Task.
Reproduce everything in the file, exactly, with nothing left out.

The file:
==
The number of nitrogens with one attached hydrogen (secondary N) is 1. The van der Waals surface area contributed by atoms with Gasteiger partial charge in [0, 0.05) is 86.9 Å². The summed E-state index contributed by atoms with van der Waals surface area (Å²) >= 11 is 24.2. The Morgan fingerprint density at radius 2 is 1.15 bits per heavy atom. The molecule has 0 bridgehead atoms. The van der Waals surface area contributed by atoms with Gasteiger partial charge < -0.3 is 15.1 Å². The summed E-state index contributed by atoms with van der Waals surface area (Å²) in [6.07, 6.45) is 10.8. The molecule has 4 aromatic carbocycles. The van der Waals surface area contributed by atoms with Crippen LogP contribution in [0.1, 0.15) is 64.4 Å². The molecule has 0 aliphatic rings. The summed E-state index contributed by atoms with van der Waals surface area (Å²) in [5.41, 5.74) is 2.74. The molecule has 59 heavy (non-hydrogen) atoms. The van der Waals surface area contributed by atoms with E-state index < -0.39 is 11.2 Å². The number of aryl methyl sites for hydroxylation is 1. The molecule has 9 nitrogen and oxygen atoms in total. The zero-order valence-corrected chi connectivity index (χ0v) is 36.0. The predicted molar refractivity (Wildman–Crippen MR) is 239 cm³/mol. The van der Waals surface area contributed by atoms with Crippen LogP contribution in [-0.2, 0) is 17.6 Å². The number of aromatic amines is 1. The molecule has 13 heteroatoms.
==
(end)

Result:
The number of nitrogens with one attached hydrogen (secondary N) is 1. The van der Waals surface area contributed by atoms with Gasteiger partial charge in [0, 0.05) is 86.9 Å². The summed E-state index contributed by atoms with van der Waals surface area (Å²) >= 11 is 24.2. The Morgan fingerprint density at radius 2 is 1.15 bits per heavy atom. The molecule has 0 bridgehead atoms. The van der Waals surface area contributed by atoms with Gasteiger partial charge < -0.3 is 15.1 Å². The summed E-state index contributed by atoms with van der Waals surface area (Å²) in [6.07, 6.45) is 10.8. The molecule has 4 aromatic carbocycles. The van der Waals surface area contributed by atoms with Crippen LogP contribution in [0.1, 0.15) is 64.4 Å². The molecule has 0 aliphatic rings. The summed E-state index contributed by atoms with van der Waals surface area (Å²) in [5.41, 5.74) is 2.74. The molecule has 59 heavy (non-hydrogen) atoms. The van der Waals surface area contributed by atoms with E-state index < -0.39 is 11.2 Å². The number of aryl methyl sites for hydroxylation is 1. The molecule has 9 nitrogen and oxygen atoms in total. The zero-order valence-corrected chi connectivity index (χ0v) is 36.0. The predicted molar refractivity (Wildman–Crippen MR) is 239 cm³/mol. The van der Waals surface area contributed by atoms with Crippen LogP contribution in [-0.2, 0) is 17.6 Å². The number of aromatic amines is 1. The molecule has 13 heteroatoms.